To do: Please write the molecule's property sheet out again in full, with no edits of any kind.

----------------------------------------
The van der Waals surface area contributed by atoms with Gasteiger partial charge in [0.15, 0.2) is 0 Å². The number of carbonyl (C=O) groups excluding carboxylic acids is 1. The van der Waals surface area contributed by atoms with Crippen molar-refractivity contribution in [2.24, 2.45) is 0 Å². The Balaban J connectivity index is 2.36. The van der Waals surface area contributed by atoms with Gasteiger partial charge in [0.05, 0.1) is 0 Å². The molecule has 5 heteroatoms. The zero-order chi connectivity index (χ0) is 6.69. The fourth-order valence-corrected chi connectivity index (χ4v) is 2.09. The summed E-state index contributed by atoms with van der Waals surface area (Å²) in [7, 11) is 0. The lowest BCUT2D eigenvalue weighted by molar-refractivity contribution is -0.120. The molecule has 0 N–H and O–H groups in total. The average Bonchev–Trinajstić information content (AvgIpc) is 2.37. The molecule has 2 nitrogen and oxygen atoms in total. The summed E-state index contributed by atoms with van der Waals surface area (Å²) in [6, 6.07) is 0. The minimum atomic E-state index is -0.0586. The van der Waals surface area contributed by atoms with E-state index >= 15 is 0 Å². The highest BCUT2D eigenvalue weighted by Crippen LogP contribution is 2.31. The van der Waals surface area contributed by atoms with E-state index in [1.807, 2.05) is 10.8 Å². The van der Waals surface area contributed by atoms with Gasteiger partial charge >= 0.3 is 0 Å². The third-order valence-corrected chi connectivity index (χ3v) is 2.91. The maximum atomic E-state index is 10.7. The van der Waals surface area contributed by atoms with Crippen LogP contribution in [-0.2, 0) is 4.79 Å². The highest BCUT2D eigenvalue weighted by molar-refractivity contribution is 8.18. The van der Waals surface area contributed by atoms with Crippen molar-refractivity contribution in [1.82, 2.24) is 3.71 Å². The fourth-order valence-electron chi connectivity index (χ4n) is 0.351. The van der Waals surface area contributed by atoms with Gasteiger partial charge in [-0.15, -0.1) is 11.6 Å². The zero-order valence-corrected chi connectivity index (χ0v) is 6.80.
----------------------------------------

The van der Waals surface area contributed by atoms with Gasteiger partial charge in [0.15, 0.2) is 0 Å². The number of carbonyl (C=O) groups excluding carboxylic acids is 1. The van der Waals surface area contributed by atoms with Crippen molar-refractivity contribution in [2.24, 2.45) is 0 Å². The Balaban J connectivity index is 2.36. The van der Waals surface area contributed by atoms with Gasteiger partial charge in [0.05, 0.1) is 0 Å². The molecule has 5 heteroatoms. The zero-order chi connectivity index (χ0) is 6.69. The fourth-order valence-corrected chi connectivity index (χ4v) is 2.09. The summed E-state index contributed by atoms with van der Waals surface area (Å²) in [7, 11) is 0. The lowest BCUT2D eigenvalue weighted by molar-refractivity contribution is -0.120. The molecule has 0 N–H and O–H groups in total. The average Bonchev–Trinajstić information content (AvgIpc) is 2.37. The molecule has 2 nitrogen and oxygen atoms in total. The summed E-state index contributed by atoms with van der Waals surface area (Å²) in [6, 6.07) is 0. The minimum atomic E-state index is -0.0586. The van der Waals surface area contributed by atoms with E-state index >= 15 is 0 Å². The highest BCUT2D eigenvalue weighted by Crippen LogP contribution is 2.31. The van der Waals surface area contributed by atoms with E-state index in [1.807, 2.05) is 10.8 Å². The van der Waals surface area contributed by atoms with Gasteiger partial charge >= 0.3 is 0 Å². The third-order valence-corrected chi connectivity index (χ3v) is 2.91. The maximum atomic E-state index is 10.7. The van der Waals surface area contributed by atoms with Crippen LogP contribution in [-0.2, 0) is 4.79 Å². The highest BCUT2D eigenvalue weighted by molar-refractivity contribution is 8.18. The van der Waals surface area contributed by atoms with Crippen molar-refractivity contribution in [1.82, 2.24) is 3.71 Å². The fourth-order valence-electron chi connectivity index (χ4n) is 0.351. The van der Waals surface area contributed by atoms with Gasteiger partial charge in [-0.15, -0.1) is 11.6 Å². The zero-order valence-corrected chi connectivity index (χ0v) is 6.80.